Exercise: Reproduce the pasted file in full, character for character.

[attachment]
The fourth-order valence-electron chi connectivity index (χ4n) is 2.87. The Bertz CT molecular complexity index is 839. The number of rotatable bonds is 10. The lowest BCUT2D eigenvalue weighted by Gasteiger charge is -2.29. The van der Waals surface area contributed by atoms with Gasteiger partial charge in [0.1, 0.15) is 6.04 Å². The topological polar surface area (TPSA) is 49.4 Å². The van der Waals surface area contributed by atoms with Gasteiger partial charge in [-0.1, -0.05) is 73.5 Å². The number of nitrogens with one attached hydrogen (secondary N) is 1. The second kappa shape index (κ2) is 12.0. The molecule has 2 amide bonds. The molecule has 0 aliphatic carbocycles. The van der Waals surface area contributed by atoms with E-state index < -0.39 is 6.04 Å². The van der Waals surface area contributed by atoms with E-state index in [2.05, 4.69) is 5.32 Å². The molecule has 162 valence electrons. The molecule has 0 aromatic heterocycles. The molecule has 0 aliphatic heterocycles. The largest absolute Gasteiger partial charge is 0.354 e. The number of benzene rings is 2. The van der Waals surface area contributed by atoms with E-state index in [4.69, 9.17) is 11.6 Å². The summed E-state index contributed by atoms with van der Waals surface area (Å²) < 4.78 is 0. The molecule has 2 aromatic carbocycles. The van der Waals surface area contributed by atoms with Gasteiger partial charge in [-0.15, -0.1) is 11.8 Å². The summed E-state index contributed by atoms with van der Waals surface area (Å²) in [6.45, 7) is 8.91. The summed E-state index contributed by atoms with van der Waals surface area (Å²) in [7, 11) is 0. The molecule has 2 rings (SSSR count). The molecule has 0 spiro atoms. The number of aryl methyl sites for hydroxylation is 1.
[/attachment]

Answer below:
The fourth-order valence-electron chi connectivity index (χ4n) is 2.87. The Bertz CT molecular complexity index is 839. The number of rotatable bonds is 10. The lowest BCUT2D eigenvalue weighted by Gasteiger charge is -2.29. The van der Waals surface area contributed by atoms with Gasteiger partial charge in [0.1, 0.15) is 6.04 Å². The topological polar surface area (TPSA) is 49.4 Å². The van der Waals surface area contributed by atoms with Gasteiger partial charge in [-0.1, -0.05) is 73.5 Å². The number of nitrogens with one attached hydrogen (secondary N) is 1. The second kappa shape index (κ2) is 12.0. The molecule has 2 amide bonds. The molecule has 0 aliphatic carbocycles. The van der Waals surface area contributed by atoms with E-state index < -0.39 is 6.04 Å². The van der Waals surface area contributed by atoms with E-state index in [2.05, 4.69) is 5.32 Å². The molecule has 162 valence electrons. The molecule has 0 aromatic heterocycles. The molecule has 0 aliphatic heterocycles. The largest absolute Gasteiger partial charge is 0.354 e. The number of benzene rings is 2. The van der Waals surface area contributed by atoms with E-state index in [4.69, 9.17) is 11.6 Å². The summed E-state index contributed by atoms with van der Waals surface area (Å²) < 4.78 is 0. The molecule has 2 aromatic carbocycles. The van der Waals surface area contributed by atoms with Gasteiger partial charge in [-0.15, -0.1) is 11.8 Å². The summed E-state index contributed by atoms with van der Waals surface area (Å²) in [6.45, 7) is 8.91. The summed E-state index contributed by atoms with van der Waals surface area (Å²) in [7, 11) is 0. The molecule has 2 rings (SSSR count). The molecule has 0 spiro atoms. The number of aryl methyl sites for hydroxylation is 1.